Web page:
"Luxury is a couple of steps behind, as usual," luxury marketing consultant Tony King told eMarketer.
He said that consumers would typically use several devices while researching a purchase. "People will check something seven or eight times online before they actually buy – that's a big thing with luxury, so the experience has to be consistent across devices."
Luxury marketers were also operating in a different environment to the mainstream. "Luxury consumers respond to access rather than promotion," explained King. "They want to know they have something other people can't get yet, so that means exclusive products."
He suggested that a good salesperson would be able to phone up a customer to tell them that an item they would like was becoming available. "That's what ecommerce is lacking, and that has to improve," he stated.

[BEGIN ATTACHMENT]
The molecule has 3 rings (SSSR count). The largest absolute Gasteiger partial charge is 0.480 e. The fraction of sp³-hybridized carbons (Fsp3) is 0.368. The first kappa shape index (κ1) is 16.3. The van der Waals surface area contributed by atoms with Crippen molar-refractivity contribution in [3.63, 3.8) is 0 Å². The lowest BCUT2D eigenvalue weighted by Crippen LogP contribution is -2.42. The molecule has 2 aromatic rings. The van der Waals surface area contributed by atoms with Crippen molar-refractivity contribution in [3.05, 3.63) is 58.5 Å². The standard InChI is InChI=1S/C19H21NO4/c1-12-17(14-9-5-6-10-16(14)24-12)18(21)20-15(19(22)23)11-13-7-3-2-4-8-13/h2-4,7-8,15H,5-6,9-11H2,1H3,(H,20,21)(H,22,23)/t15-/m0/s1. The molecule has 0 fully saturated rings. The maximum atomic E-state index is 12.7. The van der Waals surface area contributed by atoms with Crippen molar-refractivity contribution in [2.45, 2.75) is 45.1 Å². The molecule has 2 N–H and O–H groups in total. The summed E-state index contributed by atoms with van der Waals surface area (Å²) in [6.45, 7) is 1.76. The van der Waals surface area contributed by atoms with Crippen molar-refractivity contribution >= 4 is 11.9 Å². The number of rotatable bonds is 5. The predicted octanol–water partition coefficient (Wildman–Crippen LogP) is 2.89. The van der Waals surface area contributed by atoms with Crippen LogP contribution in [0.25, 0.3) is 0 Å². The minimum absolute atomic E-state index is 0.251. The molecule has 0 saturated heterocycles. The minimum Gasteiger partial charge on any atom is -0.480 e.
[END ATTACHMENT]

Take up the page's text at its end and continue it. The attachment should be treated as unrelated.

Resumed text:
Most websites already had all the necessary data, he argued, but were failing to use it in the best possible way. "Websites should be digital tools that allow real people to get early information to each other," he said. "It's a way of setting up that exclusive club."
King also noted that there was a degree of snobbery and elitism in the luxury business that held brands back. "I think a lot of brands want consumers to come to them, and they don't want to be seen as trying too hard," he said.
As an example of how luxury brands were falling down digitally he cited Alexander McQueen, "a theatrical, dramatic, incredible brand". While these aspects of the brand were evident in store, they were completely lacking on the website.
"If I put my hand over the logo, the website could be almost any other brand, and that's disappointing," he said, before adding that "luxury is a place where the rules can be broken".
Data sourced from eMarketer; additional content by Warc staff